It's an old line but true: If you sit down to play poker and don't know who the sucker is, it's you.
On Tuesday, lobbyists, consultants and clients filled almost every one of the 182 seats in Room 4203 of the Capitol. It wasn't readily apparent who was getting taken to the cleaners, at least not to me.
The Senate Governmental Organization Committee convened the hearing to bring into the open the high-stakes concept of turning Internet poker, currently illegal under federal law, into a moneymaker for the state of California.
The room oozed with the promise of money. Money for lobbyists.
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Money for consultants. Money for politicians' campaign coffers.
And money for the state, maybe.
With a $20 billion deficit, lawmakers are intrigued by the notion. But if the past is any indicator, the state needs to be careful about playing with people who win bets for a living.
"It's not the wave of the future; it's the wave of the present," Lloyd Levine told me, noting that millions of Americans already wager on illegal Internet poker sites.
Levine carried Internet poker legislation that failed in 2008 when he represented the San Fernando Valley in the Assembly. Now he is a consultant for a company seeking to create Internet poker in California and in other states.
Others in the audience included leaders of major casino Indian tribes, owners of card rooms, horse racing executives and their lawyers, lobbyists and consultants. Many envisioned a whole new branch of legal gambling. Others, including some Indian casino owners, view Internet poker as an assault on their monopoly on casino gambling in California.
Internet poker has been percolating for years. In 2006, Congress made virtual poker illegal. For emphasis, federal authorities arrested executives of online gambling operations, prompting some to steer clear of the United States.
Internet entrepreneur Ruth Parasol grew up in Mill Valley and became a billionaire as co-founder of PartyPoker.com. She apparently has been living in Gibraltar. She and her husband, Russ DeLeon, paid $555,000 to Washington lobby firms to work on Internet gambling issues, presumably so that she could return to the United States, federal reports show. The lobby effort evidently didn't succeed. But the business grows. PartyPoker reported that its revenue jumped 32 percent in 2009.
"Whilst the regulatory picture in some countries remains uncertain, the momentum toward creating commercially viable and regulated markets is strong," the company said in a statement last week.
Rep. Barney Frank, D-Mass., is advocating federal legislation legalizing, regulating and taxing Internet poker. At the same time, companies are pushing legislation in New Jersey and Florida to authorize Internet poker within their state's borders.
The same is happening in California, where the Morongo Band of Mission Indians, which owns of one of the largest Southern California casinos, is urging legislators to legalize Internet poker, in collaboration with card rooms and perhaps other tribes.
There's no bill in print. But Morongo Chairman Robert Martin envisions an intrastate site where Californians would place bets against other Californians.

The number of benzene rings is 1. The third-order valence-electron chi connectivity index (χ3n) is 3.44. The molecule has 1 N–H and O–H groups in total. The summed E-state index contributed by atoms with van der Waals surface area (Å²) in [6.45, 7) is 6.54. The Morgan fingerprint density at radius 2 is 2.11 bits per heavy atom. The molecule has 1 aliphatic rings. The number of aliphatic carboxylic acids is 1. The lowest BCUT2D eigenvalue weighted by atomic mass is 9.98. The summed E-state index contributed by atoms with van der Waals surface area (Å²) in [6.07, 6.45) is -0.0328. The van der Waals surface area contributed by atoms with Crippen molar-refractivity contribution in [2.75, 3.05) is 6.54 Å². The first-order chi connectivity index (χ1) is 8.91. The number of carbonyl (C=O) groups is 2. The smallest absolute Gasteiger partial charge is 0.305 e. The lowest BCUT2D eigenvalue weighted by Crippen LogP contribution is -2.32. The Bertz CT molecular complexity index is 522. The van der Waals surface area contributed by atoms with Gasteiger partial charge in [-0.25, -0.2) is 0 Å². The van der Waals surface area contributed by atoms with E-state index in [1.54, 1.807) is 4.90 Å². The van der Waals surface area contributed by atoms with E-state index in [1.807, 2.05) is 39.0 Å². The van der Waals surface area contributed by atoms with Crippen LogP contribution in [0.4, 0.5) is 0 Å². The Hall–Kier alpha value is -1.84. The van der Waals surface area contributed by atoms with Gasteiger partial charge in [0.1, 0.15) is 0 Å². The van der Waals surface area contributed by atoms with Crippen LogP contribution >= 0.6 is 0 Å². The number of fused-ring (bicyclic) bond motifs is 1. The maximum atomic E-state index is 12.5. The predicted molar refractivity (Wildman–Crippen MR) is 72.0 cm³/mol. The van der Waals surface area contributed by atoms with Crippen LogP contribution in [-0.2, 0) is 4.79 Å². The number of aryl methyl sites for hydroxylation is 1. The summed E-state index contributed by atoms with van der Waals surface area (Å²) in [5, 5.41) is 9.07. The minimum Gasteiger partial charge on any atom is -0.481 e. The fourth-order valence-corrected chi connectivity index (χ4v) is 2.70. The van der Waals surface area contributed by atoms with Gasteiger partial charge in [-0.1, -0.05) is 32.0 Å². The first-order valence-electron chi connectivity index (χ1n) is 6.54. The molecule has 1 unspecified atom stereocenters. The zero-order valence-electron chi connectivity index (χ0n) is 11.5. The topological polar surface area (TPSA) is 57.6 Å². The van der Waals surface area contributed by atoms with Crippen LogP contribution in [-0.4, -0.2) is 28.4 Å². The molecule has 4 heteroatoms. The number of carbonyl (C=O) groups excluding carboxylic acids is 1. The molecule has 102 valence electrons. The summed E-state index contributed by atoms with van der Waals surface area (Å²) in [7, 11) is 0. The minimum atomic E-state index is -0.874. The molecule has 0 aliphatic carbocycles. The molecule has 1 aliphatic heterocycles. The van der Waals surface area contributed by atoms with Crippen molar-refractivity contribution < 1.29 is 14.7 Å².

Morongo's involvement is significant. The tribe has spent $81 million on California campaigns since 2000, and more on lobbying than any other gambling interest in the state, $4.3 million.
No other tribe has joined Morongo. Some tribes, including some in the Sacramento area, are opposing the idea. But Richard Milanovich, chairman of another large Southern California casino tribe, Agua Caliente Band of Cahuilla Indians, submitted a letter Tuesday saying he is neutral but "intrigued with the notion of intrastate Internet poker." Martin said tribes and card rooms would establish a company that would operate Internet poker and pay tribute to the state in the form of a fee or tax. The state's take is to be determined. Experts estimate a million Californians gamble on illegal Internet sites now, and wager hundreds of millions of dollars yearly.
Whatever the state's estimated take might be, odds are it will be overstated, at least based on recent history.
Gov. Schwarzenegger took office in part by criticizing Gov. Davis' handling of Indian gambling. Once he got into office, Schwarzenegger sat across the table with the tribes and demanded that they pay more to the state.
He struck several deals including four in 2007 that authorized major expansions at Southern California tribe- owned casinos. Voters ratified those deals two years ago. Schwarzenegger was their biggest booster.
"At a time when California faces a budget crisis, these agreements will provide hundreds of millions of dollars in new revenues each year — billions in the years ahead to help pay for public safety, education and other services," the governor proclaimed in the 2008 voter pamphlet.
The recession hurt casino expansion plans. The governor got some more money from tribes, but not as much as he envisioned and certainly not enough to significantly alleviate the budget crisis.
When Schwarzenegger sat at the bargaining table, did he know who the sucker was? And will the next governor?
Contact Morain at firstname.lastname@example.org.
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